What Are the Data?
How often does TBI happen?
The incidence of TBI is high, but just how high is not known, primarily because many brain injuries are not included in official statistics and because definitions of TBI vary amongst the research groups and agencies that track TBI incidence. For example, what strongly affects any estimate of TBI incidence is that many people with mild injuries do not gain access to the health care system, because, as was discussed above, many such injuries are labeled incorrectly or are ignored. These individuals with TBI are not included in hospital-based estimates. Further, many of these individuals — in unknown numbers — have all the symptoms of TBI and do not know the cause of their symptoms. Because the problems in living triggered by TBI are not seen by them as being a result of TBI they are not counted in household surveys that ask if "anyone in the household has experienced a TBI."
Although the Centers for Disease Control and Prevention (the CDC) estimates the number of Americans with TBI at more than three million, recent research of ours and others suggests that about 7-8 percent of the population have some form of TBI: mild, moderate, and severe – those who are aware of their injury as well as those with unidentified TBI. If one accepts this percentage, the number of people with TBI is 20-25 million people in the U.S. A recent study in New Zealand showed that about 17% of children tracked from birth to age 25 had experienced a TBI that required medical attention, either in a hospital, an emergency room or in a doctor’s office.
Who is the typical person with TBI?
Historically, the average brain injury has been depicted as happening to a young male. The ratio of males to females has been estimated to be as high as 4:1. The data of Dr. David Thurman of the Centers for Disease Control and Prevention suggest a 2:1 ratio. Although these data well describe people with head injuries who have been hospitalized, recent data based on interviewing people with head injuries living in the community indicate that the ratio of head-injured males to females in the nonhospitalized population is closer to 3:2. This may be the case partly because females are more likely to receive blows to the head (for example, through spousal abuse) that are not viewed as serious enough to send them to the hospital (but the cumulative effects for women lead eventually to serious consequences in day-to-day functioning).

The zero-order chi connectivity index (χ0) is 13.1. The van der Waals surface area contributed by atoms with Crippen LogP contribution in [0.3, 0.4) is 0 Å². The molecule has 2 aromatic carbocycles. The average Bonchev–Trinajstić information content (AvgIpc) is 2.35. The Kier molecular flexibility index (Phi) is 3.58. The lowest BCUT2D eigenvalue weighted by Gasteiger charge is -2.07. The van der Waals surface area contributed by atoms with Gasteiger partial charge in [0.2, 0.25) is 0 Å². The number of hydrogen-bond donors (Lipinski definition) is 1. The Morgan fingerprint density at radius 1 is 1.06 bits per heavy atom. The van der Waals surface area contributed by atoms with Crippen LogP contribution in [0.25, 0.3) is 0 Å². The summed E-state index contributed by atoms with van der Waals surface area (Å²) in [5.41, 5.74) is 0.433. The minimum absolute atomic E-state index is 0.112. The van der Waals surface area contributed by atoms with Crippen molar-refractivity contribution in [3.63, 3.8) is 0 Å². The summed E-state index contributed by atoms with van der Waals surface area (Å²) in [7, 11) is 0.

In looking at the age of those who are injured, Dr. Thurman's data suggest that indeed young people are at high risk. Those who are 15 to 24 have an annual rate of TBI of 169 injuries per 100,000. However, those younger than 15 have relatively low annual rates (about 80 per 100,000), while those of retirement age have the second highest rate (124 per 100,000). What these data suggest is that although teenage and young adult males top the list of those most likely to be injured, TBI is more of an equal opportunity scourge than myths would have it.